Americans eat more chicken than any other meat. Yet when it comes to food safety, poultry is fraught with risks that consumer groups say aren’t being fully addressed by producers and federal inspectors.
That’s the view of two reports released Thursday. The first, by the Pew Charitable Trusts, examines two recent salmonella outbreaks linked to Foster Farms chicken and concludes the U.S. Department of Agriculture’s Food Safety and Inspection Service (FSIS) lacks the authority to properly protect the public.
The second, released by Consumer Reports magazine, tested more than 300 store-bought chicken breasts and found bacteria lurking in almost every one.
At the core of both findings are calls to strengthen government oversight in the $70-billion poultry industry. Doing so would help reduce incidents of food-borne illness, which sickens 48 million people and kills 3,000 in the U.S every year.
“Making chicken safer to eat will require a revamping of the way that it’s raised and processed,” said Consumer Reports.
Coincidentally, the two studies arrive the same month the federal government outlined major new policies to tackle salmonella in poultry and address the over-use of antibiotics in raising meat.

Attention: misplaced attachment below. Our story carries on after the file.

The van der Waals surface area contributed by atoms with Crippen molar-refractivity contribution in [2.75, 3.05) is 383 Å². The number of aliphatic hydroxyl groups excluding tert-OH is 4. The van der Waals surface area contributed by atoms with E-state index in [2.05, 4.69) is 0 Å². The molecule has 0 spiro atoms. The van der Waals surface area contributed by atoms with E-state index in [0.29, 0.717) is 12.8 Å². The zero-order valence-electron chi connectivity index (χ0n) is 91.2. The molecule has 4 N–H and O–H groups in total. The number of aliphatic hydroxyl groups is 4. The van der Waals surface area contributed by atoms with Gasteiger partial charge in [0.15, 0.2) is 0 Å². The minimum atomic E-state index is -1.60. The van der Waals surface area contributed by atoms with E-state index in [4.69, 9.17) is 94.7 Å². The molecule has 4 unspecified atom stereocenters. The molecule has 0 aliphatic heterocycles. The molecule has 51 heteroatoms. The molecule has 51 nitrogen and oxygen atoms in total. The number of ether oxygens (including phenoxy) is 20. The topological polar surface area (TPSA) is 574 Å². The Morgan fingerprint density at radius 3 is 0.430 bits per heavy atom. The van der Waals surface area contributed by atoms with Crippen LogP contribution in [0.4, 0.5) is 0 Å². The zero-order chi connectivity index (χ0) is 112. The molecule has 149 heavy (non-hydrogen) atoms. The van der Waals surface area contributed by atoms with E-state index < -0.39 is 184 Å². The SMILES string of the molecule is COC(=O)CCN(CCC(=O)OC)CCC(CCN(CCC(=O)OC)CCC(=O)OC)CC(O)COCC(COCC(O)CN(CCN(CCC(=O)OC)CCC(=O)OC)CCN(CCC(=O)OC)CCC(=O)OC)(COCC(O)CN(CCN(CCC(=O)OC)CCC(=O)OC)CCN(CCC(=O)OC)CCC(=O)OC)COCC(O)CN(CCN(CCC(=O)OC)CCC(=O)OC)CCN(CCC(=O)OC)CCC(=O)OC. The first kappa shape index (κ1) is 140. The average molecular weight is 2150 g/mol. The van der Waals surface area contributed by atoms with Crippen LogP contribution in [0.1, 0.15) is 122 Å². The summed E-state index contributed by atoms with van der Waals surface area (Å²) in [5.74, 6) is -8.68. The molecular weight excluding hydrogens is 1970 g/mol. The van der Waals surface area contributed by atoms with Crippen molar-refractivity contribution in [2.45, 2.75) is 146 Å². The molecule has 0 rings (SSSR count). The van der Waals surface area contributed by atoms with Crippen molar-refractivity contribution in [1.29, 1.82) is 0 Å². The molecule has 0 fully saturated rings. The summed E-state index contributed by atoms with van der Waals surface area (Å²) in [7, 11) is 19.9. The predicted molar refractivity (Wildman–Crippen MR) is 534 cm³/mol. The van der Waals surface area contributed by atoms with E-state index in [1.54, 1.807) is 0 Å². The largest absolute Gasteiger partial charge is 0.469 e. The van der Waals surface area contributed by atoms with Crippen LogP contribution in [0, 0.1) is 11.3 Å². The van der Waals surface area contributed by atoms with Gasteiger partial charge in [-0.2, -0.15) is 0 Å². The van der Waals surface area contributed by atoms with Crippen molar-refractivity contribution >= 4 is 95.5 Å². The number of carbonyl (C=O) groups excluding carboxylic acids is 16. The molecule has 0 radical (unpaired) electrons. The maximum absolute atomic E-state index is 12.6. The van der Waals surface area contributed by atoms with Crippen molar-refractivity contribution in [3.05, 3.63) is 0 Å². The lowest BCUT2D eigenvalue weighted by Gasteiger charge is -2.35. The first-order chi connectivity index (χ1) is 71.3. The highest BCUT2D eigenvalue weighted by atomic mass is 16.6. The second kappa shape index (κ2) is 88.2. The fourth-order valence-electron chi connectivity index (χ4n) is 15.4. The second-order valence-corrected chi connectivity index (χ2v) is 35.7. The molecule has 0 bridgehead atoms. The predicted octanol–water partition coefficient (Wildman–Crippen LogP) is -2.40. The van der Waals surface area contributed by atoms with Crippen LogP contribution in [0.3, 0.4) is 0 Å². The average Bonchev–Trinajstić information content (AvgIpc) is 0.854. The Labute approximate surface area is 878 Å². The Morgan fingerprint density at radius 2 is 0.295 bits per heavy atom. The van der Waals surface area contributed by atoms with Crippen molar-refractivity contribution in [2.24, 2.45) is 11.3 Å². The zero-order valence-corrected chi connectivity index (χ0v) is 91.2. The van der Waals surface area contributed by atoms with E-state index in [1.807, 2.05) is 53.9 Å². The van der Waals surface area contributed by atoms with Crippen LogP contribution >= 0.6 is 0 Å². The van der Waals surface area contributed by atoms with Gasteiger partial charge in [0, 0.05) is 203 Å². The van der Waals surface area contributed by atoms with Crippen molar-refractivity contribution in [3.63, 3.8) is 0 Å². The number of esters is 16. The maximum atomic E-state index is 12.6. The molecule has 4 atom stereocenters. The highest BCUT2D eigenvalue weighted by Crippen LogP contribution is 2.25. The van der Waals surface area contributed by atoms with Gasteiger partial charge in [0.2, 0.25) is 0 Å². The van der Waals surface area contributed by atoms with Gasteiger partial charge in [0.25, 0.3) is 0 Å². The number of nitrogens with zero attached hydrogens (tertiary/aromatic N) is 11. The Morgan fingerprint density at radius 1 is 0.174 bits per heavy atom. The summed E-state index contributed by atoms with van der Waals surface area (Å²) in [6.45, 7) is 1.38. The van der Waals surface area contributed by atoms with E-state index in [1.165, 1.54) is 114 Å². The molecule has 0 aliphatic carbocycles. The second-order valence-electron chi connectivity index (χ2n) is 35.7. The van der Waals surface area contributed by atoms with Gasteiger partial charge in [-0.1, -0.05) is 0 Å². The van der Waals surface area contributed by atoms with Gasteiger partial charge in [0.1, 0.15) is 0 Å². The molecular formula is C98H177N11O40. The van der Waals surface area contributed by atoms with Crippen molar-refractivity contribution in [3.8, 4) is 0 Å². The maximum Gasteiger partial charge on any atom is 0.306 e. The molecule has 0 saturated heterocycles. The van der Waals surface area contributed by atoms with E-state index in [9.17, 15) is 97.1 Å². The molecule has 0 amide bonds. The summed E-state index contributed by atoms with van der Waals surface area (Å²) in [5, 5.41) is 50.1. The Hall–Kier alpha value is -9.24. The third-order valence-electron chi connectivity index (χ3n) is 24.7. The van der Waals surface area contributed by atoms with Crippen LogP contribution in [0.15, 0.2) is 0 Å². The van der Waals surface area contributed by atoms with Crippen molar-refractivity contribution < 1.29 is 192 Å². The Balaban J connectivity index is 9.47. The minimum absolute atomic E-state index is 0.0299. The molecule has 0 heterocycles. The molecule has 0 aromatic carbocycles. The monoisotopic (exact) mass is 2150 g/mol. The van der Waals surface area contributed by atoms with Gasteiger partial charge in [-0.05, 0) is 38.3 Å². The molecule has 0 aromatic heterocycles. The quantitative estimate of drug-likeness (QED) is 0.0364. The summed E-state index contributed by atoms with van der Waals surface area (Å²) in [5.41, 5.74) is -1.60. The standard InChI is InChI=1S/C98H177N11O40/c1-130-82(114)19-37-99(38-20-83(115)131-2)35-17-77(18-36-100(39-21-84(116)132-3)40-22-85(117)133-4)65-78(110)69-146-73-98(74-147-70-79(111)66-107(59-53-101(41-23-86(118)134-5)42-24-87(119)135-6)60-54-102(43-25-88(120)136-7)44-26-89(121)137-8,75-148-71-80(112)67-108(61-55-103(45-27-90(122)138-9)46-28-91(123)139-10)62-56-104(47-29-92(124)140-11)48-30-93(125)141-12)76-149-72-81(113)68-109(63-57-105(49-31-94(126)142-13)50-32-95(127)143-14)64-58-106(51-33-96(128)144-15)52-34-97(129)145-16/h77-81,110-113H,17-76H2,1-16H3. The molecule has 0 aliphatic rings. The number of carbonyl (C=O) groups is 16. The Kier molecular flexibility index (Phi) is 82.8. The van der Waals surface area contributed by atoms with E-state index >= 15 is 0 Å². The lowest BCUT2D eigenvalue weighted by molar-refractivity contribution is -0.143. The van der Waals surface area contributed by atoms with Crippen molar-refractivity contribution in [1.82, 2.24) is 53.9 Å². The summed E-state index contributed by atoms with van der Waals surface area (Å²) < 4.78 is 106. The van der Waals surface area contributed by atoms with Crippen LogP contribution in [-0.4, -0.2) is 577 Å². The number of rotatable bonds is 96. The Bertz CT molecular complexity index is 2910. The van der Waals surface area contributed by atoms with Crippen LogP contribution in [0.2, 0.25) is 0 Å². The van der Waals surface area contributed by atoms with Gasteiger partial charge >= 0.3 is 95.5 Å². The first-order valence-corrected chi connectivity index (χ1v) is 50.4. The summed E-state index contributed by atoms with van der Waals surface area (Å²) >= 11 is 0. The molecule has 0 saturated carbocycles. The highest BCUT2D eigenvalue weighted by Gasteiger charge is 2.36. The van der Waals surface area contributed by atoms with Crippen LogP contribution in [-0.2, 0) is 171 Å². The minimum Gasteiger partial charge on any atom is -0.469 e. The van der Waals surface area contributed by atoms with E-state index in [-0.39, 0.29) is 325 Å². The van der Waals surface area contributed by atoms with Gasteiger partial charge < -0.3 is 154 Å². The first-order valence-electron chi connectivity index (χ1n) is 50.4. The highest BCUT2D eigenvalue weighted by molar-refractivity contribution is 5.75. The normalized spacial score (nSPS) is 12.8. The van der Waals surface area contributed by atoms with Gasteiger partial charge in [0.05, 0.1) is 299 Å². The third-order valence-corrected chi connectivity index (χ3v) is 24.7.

On Dec. 5, the USDA said it would implement more stringent testing and sampling for salmonella in chicken plants and develop the first ever national standards for acceptable levels of salmonella contamination on cut chicken parts (currently, standards exist only for whole chickens).
Last week, the Food and Drug Administration moved to phase out many of the antibiotics administered to animals used as food to promote faster growth – a practice blamed for increasing antibiotics resistance in people.
Federal officials say the measures address some of the concerns raised by the reports released Thursday.
“The Consumer Union and Pew reports confirm the need for measures already underway at FSIS to prevent food-borne illness,” a Food Safety and Inspection Service spokesman said.
But Pew argues poultry oversight is fundamentally flawed because inspectors lack broad powers to shut down problem processors like they can for other serious pathogens such as E. coli 0157:57.
That’s because salmonella is considered naturally occurring and nearly impossible to eradicate on poultry farms. Still, consumer groups say industry and government can do better by allowing shutdowns and recalls when the source of an outbreak is known.
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